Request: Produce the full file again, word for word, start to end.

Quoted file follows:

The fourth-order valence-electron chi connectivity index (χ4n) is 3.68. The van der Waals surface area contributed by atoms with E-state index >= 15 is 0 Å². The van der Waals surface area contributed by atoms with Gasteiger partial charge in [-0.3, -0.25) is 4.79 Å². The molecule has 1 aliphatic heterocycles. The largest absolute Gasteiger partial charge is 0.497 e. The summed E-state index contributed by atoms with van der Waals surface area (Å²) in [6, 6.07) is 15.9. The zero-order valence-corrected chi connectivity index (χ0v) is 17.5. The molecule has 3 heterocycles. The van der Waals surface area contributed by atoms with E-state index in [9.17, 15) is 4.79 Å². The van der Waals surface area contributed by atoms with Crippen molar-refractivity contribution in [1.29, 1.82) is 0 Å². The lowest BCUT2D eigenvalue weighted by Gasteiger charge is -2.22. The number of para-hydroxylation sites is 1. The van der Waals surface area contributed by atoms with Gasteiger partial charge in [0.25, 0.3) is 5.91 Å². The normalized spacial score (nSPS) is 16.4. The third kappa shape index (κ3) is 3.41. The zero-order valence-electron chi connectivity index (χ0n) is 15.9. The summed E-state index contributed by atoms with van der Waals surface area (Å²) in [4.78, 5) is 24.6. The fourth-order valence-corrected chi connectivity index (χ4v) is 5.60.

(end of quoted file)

The fourth-order valence-electron chi connectivity index (χ4n) is 3.68. The van der Waals surface area contributed by atoms with E-state index >= 15 is 0 Å². The van der Waals surface area contributed by atoms with Gasteiger partial charge in [-0.3, -0.25) is 4.79 Å². The molecule has 1 aliphatic heterocycles. The largest absolute Gasteiger partial charge is 0.497 e. The summed E-state index contributed by atoms with van der Waals surface area (Å²) in [6, 6.07) is 15.9. The zero-order valence-corrected chi connectivity index (χ0v) is 17.5. The molecule has 3 heterocycles. The van der Waals surface area contributed by atoms with E-state index in [9.17, 15) is 4.79 Å². The van der Waals surface area contributed by atoms with Crippen molar-refractivity contribution in [1.29, 1.82) is 0 Å². The lowest BCUT2D eigenvalue weighted by Gasteiger charge is -2.22. The number of para-hydroxylation sites is 1. The van der Waals surface area contributed by atoms with Gasteiger partial charge in [0.25, 0.3) is 5.91 Å². The normalized spacial score (nSPS) is 16.4. The third kappa shape index (κ3) is 3.41. The zero-order valence-electron chi connectivity index (χ0n) is 15.9. The summed E-state index contributed by atoms with van der Waals surface area (Å²) in [4.78, 5) is 24.6. The fourth-order valence-corrected chi connectivity index (χ4v) is 5.60.